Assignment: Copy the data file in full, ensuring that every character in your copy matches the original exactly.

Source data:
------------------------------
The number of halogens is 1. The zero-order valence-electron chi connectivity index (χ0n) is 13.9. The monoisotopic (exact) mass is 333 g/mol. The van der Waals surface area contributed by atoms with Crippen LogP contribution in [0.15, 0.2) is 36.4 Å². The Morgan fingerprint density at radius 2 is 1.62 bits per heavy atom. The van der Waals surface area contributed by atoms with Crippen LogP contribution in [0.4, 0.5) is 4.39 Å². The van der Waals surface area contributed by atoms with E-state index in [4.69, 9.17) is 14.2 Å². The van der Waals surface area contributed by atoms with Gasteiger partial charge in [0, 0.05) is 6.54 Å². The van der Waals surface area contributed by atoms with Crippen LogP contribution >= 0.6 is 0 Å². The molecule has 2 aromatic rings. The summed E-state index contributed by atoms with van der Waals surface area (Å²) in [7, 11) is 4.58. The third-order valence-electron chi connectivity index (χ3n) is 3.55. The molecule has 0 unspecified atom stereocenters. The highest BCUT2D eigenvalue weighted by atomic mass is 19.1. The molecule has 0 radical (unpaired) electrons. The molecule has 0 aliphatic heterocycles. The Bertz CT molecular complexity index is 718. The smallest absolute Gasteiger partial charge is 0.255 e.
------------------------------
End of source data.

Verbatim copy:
The number of halogens is 1. The zero-order valence-electron chi connectivity index (χ0n) is 13.9. The monoisotopic (exact) mass is 333 g/mol. The van der Waals surface area contributed by atoms with Crippen LogP contribution in [0.15, 0.2) is 36.4 Å². The Morgan fingerprint density at radius 2 is 1.62 bits per heavy atom. The van der Waals surface area contributed by atoms with Crippen LogP contribution in [0.4, 0.5) is 4.39 Å². The van der Waals surface area contributed by atoms with E-state index in [4.69, 9.17) is 14.2 Å². The van der Waals surface area contributed by atoms with Gasteiger partial charge in [0, 0.05) is 6.54 Å². The van der Waals surface area contributed by atoms with Crippen LogP contribution >= 0.6 is 0 Å². The molecule has 2 aromatic rings. The summed E-state index contributed by atoms with van der Waals surface area (Å²) in [7, 11) is 4.58. The third-order valence-electron chi connectivity index (χ3n) is 3.55. The molecule has 0 unspecified atom stereocenters. The highest BCUT2D eigenvalue weighted by atomic mass is 19.1. The molecule has 0 radical (unpaired) electrons. The molecule has 0 aliphatic heterocycles. The Bertz CT molecular complexity index is 718. The smallest absolute Gasteiger partial charge is 0.255 e.